Taxes: Paying taxes is fine if you know everybody else is paying a similar amount of taxes. But if you start paying a higher and higher percentage of your income in taxes along with a higher absolute dollar amount in taxes AND you get called greedy and evil, you might feel tremendous frustration. You may start to question why you are such the bad guy if you are paying the majority of this nation’s taxes — even more so than your share of income.

Being average, you are able to fly under the government’s radar by no longer being a target for tax increases. The frustration you have with government inefficiencies starts to dissipate. You’re also more likely to become a beneficiary of tax increases, some of which goes to help fund public education and maintain our national parks. As someone who has spent the past two years out of Corporate America, I admit I feel a heightened appreciation for the government partly because I get to relax in the parks and utilize the library more often now. The return on my tax dollars has increased tremendously.

Sports: In 2012, my 4.5 level league tennis team won the San Francisco City Championship. Glory! We were the favorites to win again in 2013, but we didn’t. We lost 2-3 in the final after our No. 1 singles player was up 4-1 in the third set and blew it. Although it is quite an accomplishment for any team to repeat back-to-back finals, we all felt extremely disappointed. If we were in the middle 4-6 teams out of 10, we’d be ecstatic to have just made the playoffs. Many of us decided to give up tennis for months because we were so depressed. A very similar situation happens with golf. As a 23 handicapper, golf is pretty fun due to the occasional money shot from 240 yards away that lands within 10 feet of the hole. As a 9 handicapper, every shot counts and if you don’t par a hole you are disappointed. I enjoyed golf much more when I was a hacker.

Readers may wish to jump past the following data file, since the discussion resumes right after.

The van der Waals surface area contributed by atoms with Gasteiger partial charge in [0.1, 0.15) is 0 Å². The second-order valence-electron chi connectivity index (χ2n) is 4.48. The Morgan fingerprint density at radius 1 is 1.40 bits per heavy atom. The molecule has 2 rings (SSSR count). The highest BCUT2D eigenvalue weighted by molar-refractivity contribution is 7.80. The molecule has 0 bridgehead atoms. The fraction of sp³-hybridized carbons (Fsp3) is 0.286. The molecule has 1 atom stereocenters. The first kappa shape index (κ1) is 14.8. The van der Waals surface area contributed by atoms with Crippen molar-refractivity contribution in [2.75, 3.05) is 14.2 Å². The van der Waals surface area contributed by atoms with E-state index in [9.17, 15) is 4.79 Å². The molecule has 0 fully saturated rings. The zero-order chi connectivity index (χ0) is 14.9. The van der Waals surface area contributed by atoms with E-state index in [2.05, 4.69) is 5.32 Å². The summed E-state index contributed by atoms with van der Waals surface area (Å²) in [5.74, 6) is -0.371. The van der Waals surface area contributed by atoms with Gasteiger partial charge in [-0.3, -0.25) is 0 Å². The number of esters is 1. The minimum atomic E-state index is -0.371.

Work: Most workers are average by definition. Only the bottom 10 percent really are at risk of being let go in any given year if there is no major structural change, e.g., closing down a department or going through a merger. So long as you are in the middle, you can happily go about doing your work and practicing the coveted work-life balance. It’s a great feeling to punch out by 5 p.m. every day, enjoy your weekends, and schedule doctors appointments in the middle of the day. You’ll get your raises and promotions no faster or slower than otherwise expected.